Effects of Vocabulary Training on Various Groups of Pupils, in a School System of Diversity and Inclusion (completed)
This project aims to compare the effectiveness of two different vocabulary training programmes for children of different ages and various levels of language competence.
The primary goal of the study is to establish whether the two methods of vocabulary teaching investigated are effective in improving vocabulary knowledge; if overall the programmes are effective, a subsidiary question is whether they are equally effective for different groups of pupils with differing language problems/language needs. The stimulation will be conducted by the children’s classroom teachers. Through teacher training to be active ‘vocabulary stimulators’, there will presumably be changes in the teachers’ didactic skills, theoretical understanding and meta-reflectional level.
A further goal of the study is to evaluate the ongoing changes in teacher attitudes, skills and knowledge as they carry out the vocabulary programme with their pupils. The interface between the systematic training of pupils on the micro level and the parallel change in teacher proficiency on the macro level is, in itself, an important focus for this study.
Perspectives and strategies
A: Educational objectives, content, and teaching and working methods
- Generation of knowledge in areas of fundamental importance for children’s learning results.
- Organization of optimal learning conditions
- Gaining insight into the connection between teaching methods and motivational learning processes
B: Strategies for evaluation, processes of learning and outcome
- A new scale for self evaluation of learning (Myself as a Learner Scale, Professor Burden, Exeter) will be tested with a pre-post design. This scale has been adapted in Norwegian for use in this project.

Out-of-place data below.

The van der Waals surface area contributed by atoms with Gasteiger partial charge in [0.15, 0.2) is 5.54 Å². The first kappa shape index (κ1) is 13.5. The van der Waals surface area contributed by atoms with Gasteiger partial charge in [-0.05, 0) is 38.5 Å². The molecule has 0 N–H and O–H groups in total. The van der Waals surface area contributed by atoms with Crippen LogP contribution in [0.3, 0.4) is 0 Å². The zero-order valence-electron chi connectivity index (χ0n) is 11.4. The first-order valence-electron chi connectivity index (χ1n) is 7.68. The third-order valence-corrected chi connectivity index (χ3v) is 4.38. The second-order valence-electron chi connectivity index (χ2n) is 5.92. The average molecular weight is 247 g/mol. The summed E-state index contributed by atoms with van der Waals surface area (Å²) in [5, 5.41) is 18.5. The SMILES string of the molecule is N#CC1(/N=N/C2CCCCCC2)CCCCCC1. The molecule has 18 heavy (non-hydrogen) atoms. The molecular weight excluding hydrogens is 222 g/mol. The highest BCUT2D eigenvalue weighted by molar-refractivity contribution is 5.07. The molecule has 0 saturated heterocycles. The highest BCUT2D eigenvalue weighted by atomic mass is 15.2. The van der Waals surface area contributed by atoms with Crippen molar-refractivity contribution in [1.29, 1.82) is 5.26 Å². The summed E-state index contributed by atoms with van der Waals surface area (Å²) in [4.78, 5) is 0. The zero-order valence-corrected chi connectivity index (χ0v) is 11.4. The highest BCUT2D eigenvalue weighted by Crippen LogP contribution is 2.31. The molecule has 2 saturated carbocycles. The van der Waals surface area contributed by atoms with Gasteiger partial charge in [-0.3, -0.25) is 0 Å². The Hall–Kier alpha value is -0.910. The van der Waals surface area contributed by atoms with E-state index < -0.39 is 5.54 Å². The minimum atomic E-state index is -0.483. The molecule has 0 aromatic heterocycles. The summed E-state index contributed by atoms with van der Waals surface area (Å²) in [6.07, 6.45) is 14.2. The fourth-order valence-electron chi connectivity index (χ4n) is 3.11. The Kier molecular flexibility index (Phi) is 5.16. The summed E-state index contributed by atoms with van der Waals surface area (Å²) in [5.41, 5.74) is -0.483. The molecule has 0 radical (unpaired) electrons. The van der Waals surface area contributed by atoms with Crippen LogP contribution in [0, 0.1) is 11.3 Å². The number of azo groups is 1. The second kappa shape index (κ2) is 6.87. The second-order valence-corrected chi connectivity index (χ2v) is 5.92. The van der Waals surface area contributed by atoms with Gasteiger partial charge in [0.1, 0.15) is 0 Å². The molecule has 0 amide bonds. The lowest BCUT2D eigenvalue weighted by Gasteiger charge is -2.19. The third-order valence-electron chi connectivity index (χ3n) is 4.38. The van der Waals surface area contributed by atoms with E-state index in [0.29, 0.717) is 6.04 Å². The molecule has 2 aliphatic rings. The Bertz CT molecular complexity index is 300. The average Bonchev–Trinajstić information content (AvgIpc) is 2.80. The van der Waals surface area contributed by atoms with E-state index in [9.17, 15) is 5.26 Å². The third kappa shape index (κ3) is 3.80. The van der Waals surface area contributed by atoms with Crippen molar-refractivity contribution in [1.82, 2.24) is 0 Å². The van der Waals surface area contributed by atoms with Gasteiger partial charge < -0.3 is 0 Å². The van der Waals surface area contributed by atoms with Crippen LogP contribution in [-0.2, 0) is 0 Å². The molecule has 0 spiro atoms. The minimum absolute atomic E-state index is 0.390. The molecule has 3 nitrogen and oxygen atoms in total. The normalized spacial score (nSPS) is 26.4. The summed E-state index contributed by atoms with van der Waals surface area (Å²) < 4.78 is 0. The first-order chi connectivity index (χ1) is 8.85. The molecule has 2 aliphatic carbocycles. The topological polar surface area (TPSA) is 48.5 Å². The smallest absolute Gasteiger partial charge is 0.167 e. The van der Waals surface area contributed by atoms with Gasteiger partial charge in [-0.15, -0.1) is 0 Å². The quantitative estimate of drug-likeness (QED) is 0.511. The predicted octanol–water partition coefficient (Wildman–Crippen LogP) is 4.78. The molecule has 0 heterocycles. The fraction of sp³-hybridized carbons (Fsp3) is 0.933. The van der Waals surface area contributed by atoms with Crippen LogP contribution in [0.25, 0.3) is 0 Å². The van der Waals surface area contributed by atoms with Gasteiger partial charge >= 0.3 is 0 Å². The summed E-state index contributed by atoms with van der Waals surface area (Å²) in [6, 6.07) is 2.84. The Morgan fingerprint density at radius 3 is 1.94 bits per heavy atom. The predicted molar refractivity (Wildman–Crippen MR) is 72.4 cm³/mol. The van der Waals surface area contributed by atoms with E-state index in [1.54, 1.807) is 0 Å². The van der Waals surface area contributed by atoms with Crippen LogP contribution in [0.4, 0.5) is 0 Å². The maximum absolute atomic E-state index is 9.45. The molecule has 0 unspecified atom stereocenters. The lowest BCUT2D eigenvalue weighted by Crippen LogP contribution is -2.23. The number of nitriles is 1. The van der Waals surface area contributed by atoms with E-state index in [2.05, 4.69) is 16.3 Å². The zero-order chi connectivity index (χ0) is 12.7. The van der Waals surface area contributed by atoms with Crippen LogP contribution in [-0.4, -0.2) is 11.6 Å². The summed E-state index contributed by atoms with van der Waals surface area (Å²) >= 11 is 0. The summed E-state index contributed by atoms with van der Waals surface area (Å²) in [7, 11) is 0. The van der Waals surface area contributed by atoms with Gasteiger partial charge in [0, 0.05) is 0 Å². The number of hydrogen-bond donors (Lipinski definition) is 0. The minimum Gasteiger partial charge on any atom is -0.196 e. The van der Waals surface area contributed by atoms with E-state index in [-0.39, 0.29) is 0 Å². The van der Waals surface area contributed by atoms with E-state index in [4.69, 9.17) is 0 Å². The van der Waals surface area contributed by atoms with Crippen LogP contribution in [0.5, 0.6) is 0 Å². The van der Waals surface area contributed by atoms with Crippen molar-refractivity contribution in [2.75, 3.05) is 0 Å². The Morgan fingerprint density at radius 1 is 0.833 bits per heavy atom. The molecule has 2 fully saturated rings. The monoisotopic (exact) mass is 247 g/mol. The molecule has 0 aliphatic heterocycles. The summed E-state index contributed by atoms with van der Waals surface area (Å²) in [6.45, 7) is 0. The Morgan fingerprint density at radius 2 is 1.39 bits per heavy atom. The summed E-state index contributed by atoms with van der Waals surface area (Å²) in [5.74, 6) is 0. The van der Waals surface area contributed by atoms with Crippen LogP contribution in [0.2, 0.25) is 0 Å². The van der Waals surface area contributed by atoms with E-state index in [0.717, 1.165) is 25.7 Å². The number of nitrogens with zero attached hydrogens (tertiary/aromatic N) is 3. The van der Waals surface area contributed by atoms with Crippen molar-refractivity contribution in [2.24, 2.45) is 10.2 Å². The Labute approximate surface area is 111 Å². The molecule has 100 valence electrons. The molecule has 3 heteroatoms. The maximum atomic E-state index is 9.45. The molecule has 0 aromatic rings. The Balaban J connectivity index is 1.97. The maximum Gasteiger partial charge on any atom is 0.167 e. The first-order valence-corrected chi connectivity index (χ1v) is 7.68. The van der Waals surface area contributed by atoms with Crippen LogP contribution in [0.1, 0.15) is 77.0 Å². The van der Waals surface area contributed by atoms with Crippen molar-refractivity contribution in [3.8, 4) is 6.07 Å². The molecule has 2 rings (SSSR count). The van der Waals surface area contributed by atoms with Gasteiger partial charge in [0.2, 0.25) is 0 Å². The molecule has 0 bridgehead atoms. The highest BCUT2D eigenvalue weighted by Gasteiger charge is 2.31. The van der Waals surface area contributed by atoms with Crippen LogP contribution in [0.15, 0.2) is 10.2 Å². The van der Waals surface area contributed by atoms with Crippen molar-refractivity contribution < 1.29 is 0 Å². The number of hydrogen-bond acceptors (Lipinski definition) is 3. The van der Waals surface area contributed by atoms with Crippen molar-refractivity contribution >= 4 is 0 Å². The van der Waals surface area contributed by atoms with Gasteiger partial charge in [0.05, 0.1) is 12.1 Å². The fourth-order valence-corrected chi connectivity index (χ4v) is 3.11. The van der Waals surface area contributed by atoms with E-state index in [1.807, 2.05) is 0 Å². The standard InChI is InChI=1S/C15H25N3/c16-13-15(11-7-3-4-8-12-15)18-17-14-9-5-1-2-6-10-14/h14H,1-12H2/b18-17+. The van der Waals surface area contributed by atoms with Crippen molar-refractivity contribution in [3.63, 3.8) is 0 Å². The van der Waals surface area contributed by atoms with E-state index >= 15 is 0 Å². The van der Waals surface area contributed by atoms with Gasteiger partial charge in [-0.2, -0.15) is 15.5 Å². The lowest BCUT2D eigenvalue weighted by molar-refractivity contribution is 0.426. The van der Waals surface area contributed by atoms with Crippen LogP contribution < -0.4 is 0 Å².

- Evaluation of the ongoing changes in teacher attitudes, skills and knowledge as they carry out the vocabulary programme with their pupils. A Scale from the EPLC project (Effective Professional Learning Communities) at the University of Bristol has been translated and will be tested in the pre-post test design of the study.
- Newly translated language screening tests in Urdu/Punjabi, Albanian, Vietnamese, Somali, Tamil, and Turkish (Monsrud, 2009) will be used if the initial questionnaire about bilingual children’s language development shows sign of language difficulties. Likewise, Norwegian speaking children will be followed up by the original Norwegian screening test (Ottem & Frost, 2008) if they show signs of language problems.
C: Management, administration and organisation of educational and research institutions
- Generation of knowledge concerning connections between leadership, organization, use of resources and learning outcome.
- Education and society
- Generation of knowledge concerning inclusive practice regarding ethnicity.
- Generation of knowledge concerning practice regarding children with language learning difficulties in an inclusive perspective.
- The study investigates the language development of children in secondary school to find ways of optimal stimulation. In a perspective of increasing drop-out rates, increased knowledge about effective vocabulary training might be a good starting point for new research regarding prevention of this serious problem.
The main research questions are:
- Does teaching vocabulary to children have a positive effect on their reading and language performance?